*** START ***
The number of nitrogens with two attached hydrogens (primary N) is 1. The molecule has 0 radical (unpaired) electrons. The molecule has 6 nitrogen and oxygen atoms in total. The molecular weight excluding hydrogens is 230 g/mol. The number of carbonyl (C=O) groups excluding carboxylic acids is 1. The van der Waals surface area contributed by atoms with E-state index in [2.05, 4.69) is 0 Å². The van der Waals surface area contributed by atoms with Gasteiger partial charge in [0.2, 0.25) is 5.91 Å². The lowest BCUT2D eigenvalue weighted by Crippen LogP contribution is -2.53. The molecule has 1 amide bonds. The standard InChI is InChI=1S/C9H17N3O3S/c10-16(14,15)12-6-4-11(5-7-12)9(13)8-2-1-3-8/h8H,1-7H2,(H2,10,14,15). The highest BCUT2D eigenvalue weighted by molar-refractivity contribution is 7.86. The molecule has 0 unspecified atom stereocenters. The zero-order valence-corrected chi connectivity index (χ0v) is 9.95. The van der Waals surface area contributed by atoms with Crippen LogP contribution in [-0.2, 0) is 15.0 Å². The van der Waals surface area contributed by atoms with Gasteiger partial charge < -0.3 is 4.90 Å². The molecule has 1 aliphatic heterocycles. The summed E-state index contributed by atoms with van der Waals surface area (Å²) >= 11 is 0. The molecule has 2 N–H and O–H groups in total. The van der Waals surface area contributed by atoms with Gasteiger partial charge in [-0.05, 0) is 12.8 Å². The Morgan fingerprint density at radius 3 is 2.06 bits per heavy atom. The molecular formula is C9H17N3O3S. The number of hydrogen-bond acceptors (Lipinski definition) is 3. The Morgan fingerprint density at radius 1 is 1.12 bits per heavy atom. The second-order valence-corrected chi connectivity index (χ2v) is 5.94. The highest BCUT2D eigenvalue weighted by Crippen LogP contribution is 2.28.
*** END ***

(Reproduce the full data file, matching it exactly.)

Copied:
The number of nitrogens with two attached hydrogens (primary N) is 1. The molecule has 0 radical (unpaired) electrons. The molecule has 6 nitrogen and oxygen atoms in total. The molecular weight excluding hydrogens is 230 g/mol. The number of carbonyl (C=O) groups excluding carboxylic acids is 1. The van der Waals surface area contributed by atoms with E-state index in [2.05, 4.69) is 0 Å². The van der Waals surface area contributed by atoms with Gasteiger partial charge in [0.2, 0.25) is 5.91 Å². The lowest BCUT2D eigenvalue weighted by Crippen LogP contribution is -2.53. The molecule has 1 amide bonds. The standard InChI is InChI=1S/C9H17N3O3S/c10-16(14,15)12-6-4-11(5-7-12)9(13)8-2-1-3-8/h8H,1-7H2,(H2,10,14,15). The highest BCUT2D eigenvalue weighted by molar-refractivity contribution is 7.86. The molecule has 0 unspecified atom stereocenters. The zero-order valence-corrected chi connectivity index (χ0v) is 9.95. The van der Waals surface area contributed by atoms with Crippen LogP contribution in [-0.2, 0) is 15.0 Å². The van der Waals surface area contributed by atoms with Gasteiger partial charge < -0.3 is 4.90 Å². The molecule has 1 aliphatic heterocycles. The summed E-state index contributed by atoms with van der Waals surface area (Å²) >= 11 is 0. The molecule has 2 N–H and O–H groups in total. The van der Waals surface area contributed by atoms with Gasteiger partial charge in [-0.05, 0) is 12.8 Å². The Morgan fingerprint density at radius 3 is 2.06 bits per heavy atom. The molecular formula is C9H17N3O3S. The number of hydrogen-bond acceptors (Lipinski definition) is 3. The Morgan fingerprint density at radius 1 is 1.12 bits per heavy atom. The second-order valence-corrected chi connectivity index (χ2v) is 5.94. The highest BCUT2D eigenvalue weighted by Crippen LogP contribution is 2.28.